Mr A was an unusual patient.
I had just completed an operation and was walking into my clinic when a boyish-looking man dressed in office attire stood up and followed me from the lift lobby into my consultation room.
There was a look of trepidation on his face and his brows were knitted with worry.
Even before I could sit down, he started telling me there was a shadow in his field of vision that would not go away and that he had been experiencing it since that morning.
It was a good thing he sought help: He had a retinal detachment and needed urgent surgery on the same day.
When I broke the news to him, his initial reaction was quite out of the ordinary. Instead of asking about the operation procedure and its risks and benefits, his first question was when he could return to work after the surgery.
I found out later that he was a high-flying investment banker.
I told him that his eye condition was likely due to his high myopia, or short-sightedness.
He replied with complete disbelief: "Doc, this cannot be possible as I have been cured of my myopia after I had Lasik 10 years ago!" Interestingly, Mr A had earlier denied having had any form of eye surgery.
However, the edges of the cornea flaps, created during the Lasik procedure, was a giveaway when I examined his eyes. The examination of the back of his eyes (the retina) also revealed thinned-out layers, which was consistent with high myopia.
He said he had to wear glasses with thick lenses of about 1,000 degrees each before his Lasik surgery.
A week prior to the shadow appearing in his field of vision, Mr A saw "flashing lights", little spots and cobweb-like structures. These are warning symptoms of a retinal problem, which could indicate a retina tear or detachment.
Mr A went on to have an uneventful surgery to repair his detached retina, and was up and about in his office two weeks later.
He was fortunate to have sought medical treatment early enough - before the detachment affected the central part of his retina.
Otherwise, the visual symptoms would have been worse. Instead of a shadow seen in the peripheral field of vision, he would have experienced blurred vision.
Some patients have even described it as having a "curtain coming down" in front of their eyes.
At that stage, the chances of recovering one's vision, even after surgery, may be reduced.
Patients with high myopia of more than 600 degrees, like Mr A, are at higher risk of serious and potentially blinding conditions. These include retina tears and detachments, bleeding under the retina and low-pressure glaucoma.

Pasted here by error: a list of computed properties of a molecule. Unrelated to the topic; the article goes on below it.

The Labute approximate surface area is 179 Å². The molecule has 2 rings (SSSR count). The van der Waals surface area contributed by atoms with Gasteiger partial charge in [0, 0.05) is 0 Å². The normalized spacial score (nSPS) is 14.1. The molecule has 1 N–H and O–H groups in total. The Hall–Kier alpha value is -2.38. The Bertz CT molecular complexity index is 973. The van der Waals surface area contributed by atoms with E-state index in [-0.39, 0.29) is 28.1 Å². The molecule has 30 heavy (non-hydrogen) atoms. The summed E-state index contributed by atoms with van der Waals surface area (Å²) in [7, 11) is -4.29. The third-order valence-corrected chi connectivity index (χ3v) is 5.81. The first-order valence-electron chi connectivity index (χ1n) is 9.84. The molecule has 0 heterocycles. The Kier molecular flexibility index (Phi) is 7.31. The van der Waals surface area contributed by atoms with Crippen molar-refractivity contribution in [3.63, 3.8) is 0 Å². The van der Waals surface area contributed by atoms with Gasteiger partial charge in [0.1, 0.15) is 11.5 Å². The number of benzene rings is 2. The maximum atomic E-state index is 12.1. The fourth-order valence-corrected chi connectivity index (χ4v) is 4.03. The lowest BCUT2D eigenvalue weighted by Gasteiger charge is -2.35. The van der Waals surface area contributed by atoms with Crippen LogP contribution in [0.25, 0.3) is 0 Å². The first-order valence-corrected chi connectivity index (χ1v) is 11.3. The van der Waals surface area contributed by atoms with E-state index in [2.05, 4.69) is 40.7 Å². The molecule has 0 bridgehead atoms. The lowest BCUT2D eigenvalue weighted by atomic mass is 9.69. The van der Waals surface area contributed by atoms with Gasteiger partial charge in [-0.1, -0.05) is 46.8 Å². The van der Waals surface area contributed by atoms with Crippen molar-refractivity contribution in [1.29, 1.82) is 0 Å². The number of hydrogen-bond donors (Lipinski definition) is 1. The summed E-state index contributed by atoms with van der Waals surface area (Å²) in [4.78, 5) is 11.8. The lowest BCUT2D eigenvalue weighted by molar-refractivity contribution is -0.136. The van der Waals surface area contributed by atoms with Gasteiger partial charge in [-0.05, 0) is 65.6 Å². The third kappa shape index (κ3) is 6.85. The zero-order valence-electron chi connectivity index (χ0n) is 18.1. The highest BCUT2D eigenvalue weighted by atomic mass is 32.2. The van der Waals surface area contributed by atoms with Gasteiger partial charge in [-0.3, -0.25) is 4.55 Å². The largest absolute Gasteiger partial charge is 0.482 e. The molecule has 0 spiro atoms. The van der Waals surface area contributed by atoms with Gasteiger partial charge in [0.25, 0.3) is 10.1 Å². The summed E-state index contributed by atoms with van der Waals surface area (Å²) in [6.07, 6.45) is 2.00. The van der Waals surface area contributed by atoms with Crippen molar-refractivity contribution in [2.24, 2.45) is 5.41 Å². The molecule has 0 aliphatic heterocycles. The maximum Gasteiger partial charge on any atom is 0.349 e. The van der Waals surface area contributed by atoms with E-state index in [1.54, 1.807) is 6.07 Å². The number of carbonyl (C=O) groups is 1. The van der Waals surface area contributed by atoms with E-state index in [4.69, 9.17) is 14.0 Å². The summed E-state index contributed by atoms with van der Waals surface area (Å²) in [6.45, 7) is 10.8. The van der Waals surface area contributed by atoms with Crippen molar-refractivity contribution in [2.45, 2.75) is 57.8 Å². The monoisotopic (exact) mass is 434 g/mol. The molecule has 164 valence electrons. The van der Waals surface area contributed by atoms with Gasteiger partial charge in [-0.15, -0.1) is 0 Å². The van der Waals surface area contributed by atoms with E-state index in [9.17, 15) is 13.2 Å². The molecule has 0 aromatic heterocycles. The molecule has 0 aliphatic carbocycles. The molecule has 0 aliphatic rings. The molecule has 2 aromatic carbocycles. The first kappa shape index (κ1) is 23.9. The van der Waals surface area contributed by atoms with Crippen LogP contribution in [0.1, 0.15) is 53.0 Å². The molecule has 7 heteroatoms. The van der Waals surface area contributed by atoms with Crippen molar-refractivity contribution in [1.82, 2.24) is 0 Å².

There are many misconceptions that Lasik is a cure for myopia. In fact, Lasik and other refractive procedures, such as implantable contact lenses, merely remove the need for spectacles or the dependence on external contact lenses. The internal structure of the eye remains unchanged.
A thinned-out retina from high myopia will remain just as thin after Lasik surgery and other refractive procedures. Hence, the risks of eye conditions associated with myopia will remain, even after Lasik surgery.
Singapore is the myopia capital of the world as it has the highest prevalence rate of this eye condition.
Studies have shown that one in three five-year-olds in Singapore is myopic, and this figure increases to an alarming 80 per cent in 18-year-olds.
Genetic and environmental factors play a role in the myopia affecting Asians, especially Chinese. The main environmental factor associated with myopia progression is "near work" - which includes prolonged reading and computer usage - and a lack of outdoor activity
With today's rapid advancement in information technology, it is not unusual to see youngsters glued to their smartphones or tablets.
The emphasis on schoolwork in our education system may also reduce the time children spend outdoors.
Some children simply love to read. One exasperated mother once told me that her son would hide in the toilet to read his storybooks. She could not stop him from reading.
For this child, who had myopia of 500 degrees at 10 years old, I prescribed an eye drop that could retard myopia progression.
Whether a child should be prescribed such eye drops depends on his age, his parents' preference and the degree of myopia.
(Myopia usually continues to worsen until a child stops growing.)
Scientific studies have yet to confirm the exact mechanism of how this works. However, recently published studies postulate that the eyedrops act on certain growth receptors on the sclera (white coat of the eye) to retard its rapid expansion and hence reduce myopia progression.
The child is now 14 and I am happy to say that his myopia has remained stable at 500 degrees.
This also means that he has been conferred a certain amount of protection against potentially blinding eye conditions that he would be at risk of, had his myopia been uncontrolled.
He could have become a patient like Mr A, who was at the peak of his career and possibly the sole breadwinner in his family, walking into my clinic with an eye condition which could have robbed him of his sight permanently.
•Dr Alicia How is an eye specialist at Gleneagles Medical Centre with a special interest in glaucoma.